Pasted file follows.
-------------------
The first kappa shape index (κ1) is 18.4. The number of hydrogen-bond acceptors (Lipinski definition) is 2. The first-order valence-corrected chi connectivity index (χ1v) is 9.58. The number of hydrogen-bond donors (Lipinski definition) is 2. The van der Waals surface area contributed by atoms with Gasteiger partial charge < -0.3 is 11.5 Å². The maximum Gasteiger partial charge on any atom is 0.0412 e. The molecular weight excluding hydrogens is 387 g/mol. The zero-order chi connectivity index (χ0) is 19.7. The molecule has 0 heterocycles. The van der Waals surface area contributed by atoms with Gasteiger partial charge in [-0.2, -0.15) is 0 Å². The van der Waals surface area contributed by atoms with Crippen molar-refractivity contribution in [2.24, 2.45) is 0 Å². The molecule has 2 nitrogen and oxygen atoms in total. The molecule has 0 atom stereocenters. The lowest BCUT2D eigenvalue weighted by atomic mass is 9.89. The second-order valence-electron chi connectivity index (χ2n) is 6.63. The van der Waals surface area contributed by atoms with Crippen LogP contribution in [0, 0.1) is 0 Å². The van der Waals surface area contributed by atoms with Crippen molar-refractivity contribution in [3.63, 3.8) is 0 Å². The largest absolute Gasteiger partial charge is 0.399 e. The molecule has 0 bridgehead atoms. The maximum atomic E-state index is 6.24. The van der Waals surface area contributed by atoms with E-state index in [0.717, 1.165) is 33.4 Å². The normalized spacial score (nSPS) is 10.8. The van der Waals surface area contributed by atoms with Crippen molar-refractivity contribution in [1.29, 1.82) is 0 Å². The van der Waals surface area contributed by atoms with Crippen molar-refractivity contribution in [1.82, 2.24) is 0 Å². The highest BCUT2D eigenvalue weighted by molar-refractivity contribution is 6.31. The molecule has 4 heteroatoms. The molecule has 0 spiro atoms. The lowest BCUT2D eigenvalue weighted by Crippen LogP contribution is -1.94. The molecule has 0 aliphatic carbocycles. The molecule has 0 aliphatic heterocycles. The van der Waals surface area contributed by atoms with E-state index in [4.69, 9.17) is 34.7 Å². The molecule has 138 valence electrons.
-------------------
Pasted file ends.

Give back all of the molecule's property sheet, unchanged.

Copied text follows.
The first kappa shape index (κ1) is 18.4. The number of hydrogen-bond acceptors (Lipinski definition) is 2. The first-order valence-corrected chi connectivity index (χ1v) is 9.58. The number of hydrogen-bond donors (Lipinski definition) is 2. The van der Waals surface area contributed by atoms with Gasteiger partial charge < -0.3 is 11.5 Å². The maximum Gasteiger partial charge on any atom is 0.0412 e. The molecular weight excluding hydrogens is 387 g/mol. The zero-order chi connectivity index (χ0) is 19.7. The molecule has 0 heterocycles. The van der Waals surface area contributed by atoms with Gasteiger partial charge in [-0.2, -0.15) is 0 Å². The van der Waals surface area contributed by atoms with Crippen molar-refractivity contribution in [2.24, 2.45) is 0 Å². The molecule has 2 nitrogen and oxygen atoms in total. The molecule has 0 atom stereocenters. The lowest BCUT2D eigenvalue weighted by atomic mass is 9.89. The second-order valence-electron chi connectivity index (χ2n) is 6.63. The van der Waals surface area contributed by atoms with Crippen LogP contribution in [0, 0.1) is 0 Å². The van der Waals surface area contributed by atoms with Crippen molar-refractivity contribution in [3.63, 3.8) is 0 Å². The largest absolute Gasteiger partial charge is 0.399 e. The molecule has 0 bridgehead atoms. The maximum atomic E-state index is 6.24. The van der Waals surface area contributed by atoms with E-state index in [0.717, 1.165) is 33.4 Å². The normalized spacial score (nSPS) is 10.8. The van der Waals surface area contributed by atoms with Crippen molar-refractivity contribution in [1.29, 1.82) is 0 Å². The van der Waals surface area contributed by atoms with Crippen molar-refractivity contribution in [1.82, 2.24) is 0 Å². The highest BCUT2D eigenvalue weighted by molar-refractivity contribution is 6.31. The molecule has 4 heteroatoms. The molecule has 0 spiro atoms. The lowest BCUT2D eigenvalue weighted by Crippen LogP contribution is -1.94. The molecule has 0 aliphatic carbocycles. The molecule has 0 aliphatic heterocycles. The van der Waals surface area contributed by atoms with E-state index in [4.69, 9.17) is 34.7 Å². The molecule has 138 valence electrons.